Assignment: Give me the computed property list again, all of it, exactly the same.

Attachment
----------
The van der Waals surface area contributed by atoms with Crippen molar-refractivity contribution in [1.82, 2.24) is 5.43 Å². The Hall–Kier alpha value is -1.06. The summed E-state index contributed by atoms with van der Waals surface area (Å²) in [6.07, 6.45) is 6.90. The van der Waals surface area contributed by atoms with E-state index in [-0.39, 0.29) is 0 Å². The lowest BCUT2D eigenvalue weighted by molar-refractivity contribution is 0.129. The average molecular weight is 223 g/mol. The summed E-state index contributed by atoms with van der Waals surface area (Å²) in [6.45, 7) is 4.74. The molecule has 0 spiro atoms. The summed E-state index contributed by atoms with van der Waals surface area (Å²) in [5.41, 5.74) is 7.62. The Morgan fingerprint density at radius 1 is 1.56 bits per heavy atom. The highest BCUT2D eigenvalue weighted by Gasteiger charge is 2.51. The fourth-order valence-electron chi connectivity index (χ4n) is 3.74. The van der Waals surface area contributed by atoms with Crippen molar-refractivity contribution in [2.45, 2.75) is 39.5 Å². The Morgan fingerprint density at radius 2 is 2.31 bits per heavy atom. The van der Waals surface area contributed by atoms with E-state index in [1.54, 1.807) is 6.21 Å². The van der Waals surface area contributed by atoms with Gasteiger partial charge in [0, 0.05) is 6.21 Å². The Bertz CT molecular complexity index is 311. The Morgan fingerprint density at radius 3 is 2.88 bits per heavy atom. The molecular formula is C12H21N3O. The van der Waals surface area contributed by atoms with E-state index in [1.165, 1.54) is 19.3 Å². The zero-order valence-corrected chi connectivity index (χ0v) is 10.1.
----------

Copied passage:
The van der Waals surface area contributed by atoms with Crippen molar-refractivity contribution in [1.82, 2.24) is 5.43 Å². The Hall–Kier alpha value is -1.06. The summed E-state index contributed by atoms with van der Waals surface area (Å²) in [6.07, 6.45) is 6.90. The van der Waals surface area contributed by atoms with E-state index in [-0.39, 0.29) is 0 Å². The lowest BCUT2D eigenvalue weighted by molar-refractivity contribution is 0.129. The average molecular weight is 223 g/mol. The summed E-state index contributed by atoms with van der Waals surface area (Å²) in [6.45, 7) is 4.74. The molecule has 0 spiro atoms. The summed E-state index contributed by atoms with van der Waals surface area (Å²) in [5.41, 5.74) is 7.62. The Morgan fingerprint density at radius 1 is 1.56 bits per heavy atom. The highest BCUT2D eigenvalue weighted by Gasteiger charge is 2.51. The fourth-order valence-electron chi connectivity index (χ4n) is 3.74. The van der Waals surface area contributed by atoms with Crippen molar-refractivity contribution in [2.45, 2.75) is 39.5 Å². The Morgan fingerprint density at radius 2 is 2.31 bits per heavy atom. The van der Waals surface area contributed by atoms with E-state index in [1.54, 1.807) is 6.21 Å². The van der Waals surface area contributed by atoms with Gasteiger partial charge in [0, 0.05) is 6.21 Å². The Bertz CT molecular complexity index is 311. The Morgan fingerprint density at radius 3 is 2.88 bits per heavy atom. The molecular formula is C12H21N3O. The van der Waals surface area contributed by atoms with E-state index in [1.165, 1.54) is 19.3 Å². The zero-order valence-corrected chi connectivity index (χ0v) is 10.1.